The present case centers around three phone calls Perrong received from the Montgomery County Democratic Committee and its associates. Perrong claimed that Defendants violated the TCPA by using an ATDS to contact him. The Defendants moved to dismiss the case, arguing that Perrong’s complaint failed to state a claim because the device at issue randomly or sequentially dialed phone numbers from a preexisting list (such as a list of registered voters), rather than randomly producing phone numbers itself, and therefore did not qualify as an automatic telephone dialing system.

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Ninth Circuit Finds That One Text Can Cause Concrete Harm, Remands for Decision Regarding Whether Minors Can Consent

Ever since the Supreme Court confirmed that the TCPA’s autodialer restrictions apply only to devices that generate numbers randomly or sequentially, the plaintiffs’ bar has been digging deep for new theories of liability to fill the void. One example of that is Hall v. Smosh Dot Com, in which the plaintiff posits that minors cannot provide consent for purposes of the TCPA, and as a result that calls to minors with DNC-registered numbers necessarily violate the statute. That theory is hard to square with both tort law (which tells us that minors consent to more intrusive things all the time) and contract law (which tells us that contracts with minors are voidable rather than void). But the Ninth Circuit recently handed Hall a procedural win in the case—albeit one that should end up being Pyrrhic.

The case arises from five text messages sent over the course of seven months. Undeterred by the fact that her teenage son had requested the messages, the Plaintiff filed suit—in a class action, of course—under the TCPA’s DNC provisions. See 47 U.S.C. § 227(c)(5). The trial court dismissed the case for lack of Article III standing, finding that the Plaintiff had failed to allege that she was either the “actual user” of the phone or the “actual recipient” of the messages. The Plaintiff appealed, arguing that she could have Article III standing even if she was neither of those things. The Ninth Circuit has now agreed, reversed the trial court, and remanded for further proceedings consistent with its opinion.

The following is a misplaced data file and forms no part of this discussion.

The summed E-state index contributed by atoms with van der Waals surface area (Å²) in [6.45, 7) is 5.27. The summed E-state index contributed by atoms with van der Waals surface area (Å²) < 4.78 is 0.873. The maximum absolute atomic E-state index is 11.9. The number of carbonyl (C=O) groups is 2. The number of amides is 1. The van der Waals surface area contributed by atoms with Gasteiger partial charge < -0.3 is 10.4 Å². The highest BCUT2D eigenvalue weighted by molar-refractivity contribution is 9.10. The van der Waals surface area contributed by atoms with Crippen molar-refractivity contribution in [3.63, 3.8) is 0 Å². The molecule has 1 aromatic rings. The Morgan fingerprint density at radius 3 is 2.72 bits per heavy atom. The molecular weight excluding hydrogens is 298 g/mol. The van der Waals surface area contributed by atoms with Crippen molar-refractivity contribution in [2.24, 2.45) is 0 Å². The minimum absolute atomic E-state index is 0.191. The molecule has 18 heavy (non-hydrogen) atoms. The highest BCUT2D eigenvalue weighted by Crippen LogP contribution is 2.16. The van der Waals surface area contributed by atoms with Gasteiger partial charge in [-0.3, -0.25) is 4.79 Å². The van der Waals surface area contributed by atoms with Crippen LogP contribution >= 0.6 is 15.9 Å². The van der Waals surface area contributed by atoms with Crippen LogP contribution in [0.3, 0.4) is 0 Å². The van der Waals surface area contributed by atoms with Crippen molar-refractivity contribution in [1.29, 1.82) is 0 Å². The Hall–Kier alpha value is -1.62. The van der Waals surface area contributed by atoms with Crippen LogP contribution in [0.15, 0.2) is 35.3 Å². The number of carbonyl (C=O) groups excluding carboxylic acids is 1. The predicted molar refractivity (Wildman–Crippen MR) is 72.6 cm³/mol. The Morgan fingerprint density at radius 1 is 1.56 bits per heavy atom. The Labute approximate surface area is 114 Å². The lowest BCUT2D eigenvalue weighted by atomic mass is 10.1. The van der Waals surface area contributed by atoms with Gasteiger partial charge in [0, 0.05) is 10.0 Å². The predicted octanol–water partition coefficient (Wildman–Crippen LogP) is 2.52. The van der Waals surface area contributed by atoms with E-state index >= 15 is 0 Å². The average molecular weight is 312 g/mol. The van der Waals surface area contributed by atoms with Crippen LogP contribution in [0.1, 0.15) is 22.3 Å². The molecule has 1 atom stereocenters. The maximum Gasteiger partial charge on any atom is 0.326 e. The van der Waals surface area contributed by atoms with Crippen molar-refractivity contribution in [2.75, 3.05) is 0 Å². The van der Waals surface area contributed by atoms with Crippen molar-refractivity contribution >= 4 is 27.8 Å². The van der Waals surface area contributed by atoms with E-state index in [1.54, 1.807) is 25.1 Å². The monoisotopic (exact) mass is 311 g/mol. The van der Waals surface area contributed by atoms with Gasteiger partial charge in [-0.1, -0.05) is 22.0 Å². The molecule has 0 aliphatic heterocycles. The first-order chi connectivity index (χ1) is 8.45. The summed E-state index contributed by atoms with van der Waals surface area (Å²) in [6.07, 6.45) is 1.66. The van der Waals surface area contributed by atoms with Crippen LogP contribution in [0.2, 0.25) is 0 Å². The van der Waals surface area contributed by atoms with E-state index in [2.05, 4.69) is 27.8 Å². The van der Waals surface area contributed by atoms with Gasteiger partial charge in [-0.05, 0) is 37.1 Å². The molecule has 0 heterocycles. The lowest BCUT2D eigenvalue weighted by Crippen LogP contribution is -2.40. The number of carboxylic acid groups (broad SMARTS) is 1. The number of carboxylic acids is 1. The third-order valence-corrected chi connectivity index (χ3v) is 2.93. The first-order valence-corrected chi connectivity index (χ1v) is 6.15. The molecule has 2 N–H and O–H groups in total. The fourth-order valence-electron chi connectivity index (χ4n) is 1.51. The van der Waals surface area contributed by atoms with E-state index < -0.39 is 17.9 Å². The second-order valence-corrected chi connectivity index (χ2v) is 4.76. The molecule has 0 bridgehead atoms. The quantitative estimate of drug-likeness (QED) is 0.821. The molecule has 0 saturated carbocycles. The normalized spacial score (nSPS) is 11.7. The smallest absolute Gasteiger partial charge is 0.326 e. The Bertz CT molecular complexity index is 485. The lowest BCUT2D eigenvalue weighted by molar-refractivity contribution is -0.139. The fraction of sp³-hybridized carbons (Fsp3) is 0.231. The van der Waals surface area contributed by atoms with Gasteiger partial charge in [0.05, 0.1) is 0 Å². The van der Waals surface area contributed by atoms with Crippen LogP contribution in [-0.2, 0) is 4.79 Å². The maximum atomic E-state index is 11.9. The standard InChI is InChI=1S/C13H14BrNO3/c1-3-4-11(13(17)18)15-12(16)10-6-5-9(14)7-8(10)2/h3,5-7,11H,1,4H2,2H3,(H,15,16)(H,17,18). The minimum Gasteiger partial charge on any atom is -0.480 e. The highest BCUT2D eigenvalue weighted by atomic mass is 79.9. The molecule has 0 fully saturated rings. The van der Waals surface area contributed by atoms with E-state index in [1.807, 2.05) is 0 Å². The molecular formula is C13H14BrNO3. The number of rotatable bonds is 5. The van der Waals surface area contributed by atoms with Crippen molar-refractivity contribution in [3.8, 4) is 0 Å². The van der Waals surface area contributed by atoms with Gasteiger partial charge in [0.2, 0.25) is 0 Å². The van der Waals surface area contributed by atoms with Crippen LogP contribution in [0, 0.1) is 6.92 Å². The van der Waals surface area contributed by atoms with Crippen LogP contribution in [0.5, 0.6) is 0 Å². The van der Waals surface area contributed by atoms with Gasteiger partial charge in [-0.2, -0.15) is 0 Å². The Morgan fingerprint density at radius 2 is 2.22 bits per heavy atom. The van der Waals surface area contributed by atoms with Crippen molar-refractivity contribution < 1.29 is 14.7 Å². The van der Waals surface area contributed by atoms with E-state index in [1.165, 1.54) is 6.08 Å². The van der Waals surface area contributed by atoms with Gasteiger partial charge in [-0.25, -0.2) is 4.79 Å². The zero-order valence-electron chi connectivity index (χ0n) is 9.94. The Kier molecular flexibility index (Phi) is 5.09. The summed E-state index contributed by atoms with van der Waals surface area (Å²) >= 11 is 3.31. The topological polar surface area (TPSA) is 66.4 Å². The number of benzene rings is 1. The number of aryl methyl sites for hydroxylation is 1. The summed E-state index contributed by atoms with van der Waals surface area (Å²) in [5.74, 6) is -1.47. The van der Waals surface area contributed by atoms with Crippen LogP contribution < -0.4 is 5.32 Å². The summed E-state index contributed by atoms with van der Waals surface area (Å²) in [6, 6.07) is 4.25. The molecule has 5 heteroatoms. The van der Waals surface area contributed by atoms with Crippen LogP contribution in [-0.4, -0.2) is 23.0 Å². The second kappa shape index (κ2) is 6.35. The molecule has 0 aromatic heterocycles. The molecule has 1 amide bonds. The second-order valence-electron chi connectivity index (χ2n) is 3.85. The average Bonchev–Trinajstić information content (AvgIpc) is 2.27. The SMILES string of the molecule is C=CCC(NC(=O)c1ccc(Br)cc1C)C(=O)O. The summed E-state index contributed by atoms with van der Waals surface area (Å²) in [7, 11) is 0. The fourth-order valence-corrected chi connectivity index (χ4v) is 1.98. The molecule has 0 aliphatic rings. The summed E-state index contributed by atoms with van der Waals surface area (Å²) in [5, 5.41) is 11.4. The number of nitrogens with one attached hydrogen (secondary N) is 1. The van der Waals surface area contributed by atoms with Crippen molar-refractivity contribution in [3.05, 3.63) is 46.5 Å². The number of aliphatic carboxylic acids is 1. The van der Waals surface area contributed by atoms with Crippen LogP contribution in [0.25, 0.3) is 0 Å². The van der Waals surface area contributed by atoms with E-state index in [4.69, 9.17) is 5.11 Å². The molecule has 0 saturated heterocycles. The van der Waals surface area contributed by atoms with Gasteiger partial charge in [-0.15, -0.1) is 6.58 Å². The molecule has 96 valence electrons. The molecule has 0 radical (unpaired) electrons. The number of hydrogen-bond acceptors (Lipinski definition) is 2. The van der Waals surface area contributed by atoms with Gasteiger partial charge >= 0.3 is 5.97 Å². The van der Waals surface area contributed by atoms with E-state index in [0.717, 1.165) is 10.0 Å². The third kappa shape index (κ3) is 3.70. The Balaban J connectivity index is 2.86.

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Court Rejects Habitual TCPA Plaintiff’s Procedural Gamesmanship

In a recent condemnation of procedural “gamesmanship of the lowest order,” District Judge Michael M. Baylson not only denied a plaintiff’s request for a default judgment and for sanctions, but also sua sponte ordered the plaintiff to show cause why sanctions should not be issued against him.  The case is Perrong v. DVD II Group, LLC, 2023 WL 3229934 (E.D. Pa. May 3, 2023).

Plaintiff Andrew Perrong, who the court described as “a habitual litigant with extensive familiarity with the TCPA and court proceedings,” filed a TCPA action against Defendants DVD II Group, LLC and Kevin Knasel.  Mr. Perrong hired a process server, who successfully served Defendants on March 13, giving them until April 3 to respond according to the federal rules.